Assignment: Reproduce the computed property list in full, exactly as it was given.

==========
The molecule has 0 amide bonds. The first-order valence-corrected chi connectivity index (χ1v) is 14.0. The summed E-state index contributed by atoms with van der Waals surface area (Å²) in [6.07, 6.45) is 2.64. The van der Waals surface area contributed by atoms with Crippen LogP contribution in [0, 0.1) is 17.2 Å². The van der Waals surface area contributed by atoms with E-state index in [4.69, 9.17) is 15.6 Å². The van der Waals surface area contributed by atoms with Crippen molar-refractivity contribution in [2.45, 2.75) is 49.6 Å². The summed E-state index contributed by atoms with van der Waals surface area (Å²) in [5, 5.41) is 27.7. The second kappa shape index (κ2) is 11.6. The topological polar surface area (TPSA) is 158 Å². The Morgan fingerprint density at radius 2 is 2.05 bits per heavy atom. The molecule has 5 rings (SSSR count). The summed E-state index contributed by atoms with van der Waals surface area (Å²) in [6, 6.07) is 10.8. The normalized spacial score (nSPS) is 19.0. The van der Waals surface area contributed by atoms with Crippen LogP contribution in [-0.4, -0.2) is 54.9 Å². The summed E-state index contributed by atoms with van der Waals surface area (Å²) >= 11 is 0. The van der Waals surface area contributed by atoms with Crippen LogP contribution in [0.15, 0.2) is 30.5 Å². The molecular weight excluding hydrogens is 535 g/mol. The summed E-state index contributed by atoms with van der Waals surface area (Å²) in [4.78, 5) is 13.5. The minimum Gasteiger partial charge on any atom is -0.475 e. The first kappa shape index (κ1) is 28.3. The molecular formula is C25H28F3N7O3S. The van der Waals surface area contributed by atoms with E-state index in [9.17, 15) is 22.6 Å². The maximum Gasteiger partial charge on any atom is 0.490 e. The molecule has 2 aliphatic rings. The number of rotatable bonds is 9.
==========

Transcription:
The molecule has 0 amide bonds. The first-order valence-corrected chi connectivity index (χ1v) is 14.0. The summed E-state index contributed by atoms with van der Waals surface area (Å²) in [6.07, 6.45) is 2.64. The van der Waals surface area contributed by atoms with Crippen LogP contribution in [0, 0.1) is 17.2 Å². The van der Waals surface area contributed by atoms with E-state index in [4.69, 9.17) is 15.6 Å². The van der Waals surface area contributed by atoms with Crippen molar-refractivity contribution in [2.45, 2.75) is 49.6 Å². The summed E-state index contributed by atoms with van der Waals surface area (Å²) in [5, 5.41) is 27.7. The second kappa shape index (κ2) is 11.6. The topological polar surface area (TPSA) is 158 Å². The Morgan fingerprint density at radius 2 is 2.05 bits per heavy atom. The molecule has 5 rings (SSSR count). The summed E-state index contributed by atoms with van der Waals surface area (Å²) in [6, 6.07) is 10.8. The normalized spacial score (nSPS) is 19.0. The van der Waals surface area contributed by atoms with Crippen LogP contribution in [-0.4, -0.2) is 54.9 Å². The summed E-state index contributed by atoms with van der Waals surface area (Å²) >= 11 is 0. The van der Waals surface area contributed by atoms with Crippen LogP contribution in [0.15, 0.2) is 30.5 Å². The molecular weight excluding hydrogens is 535 g/mol. The summed E-state index contributed by atoms with van der Waals surface area (Å²) in [4.78, 5) is 13.5. The minimum Gasteiger partial charge on any atom is -0.475 e. The first kappa shape index (κ1) is 28.3. The molecular formula is C25H28F3N7O3S. The van der Waals surface area contributed by atoms with E-state index in [9.17, 15) is 22.6 Å². The maximum Gasteiger partial charge on any atom is 0.490 e. The molecule has 2 aliphatic rings. The number of rotatable bonds is 9.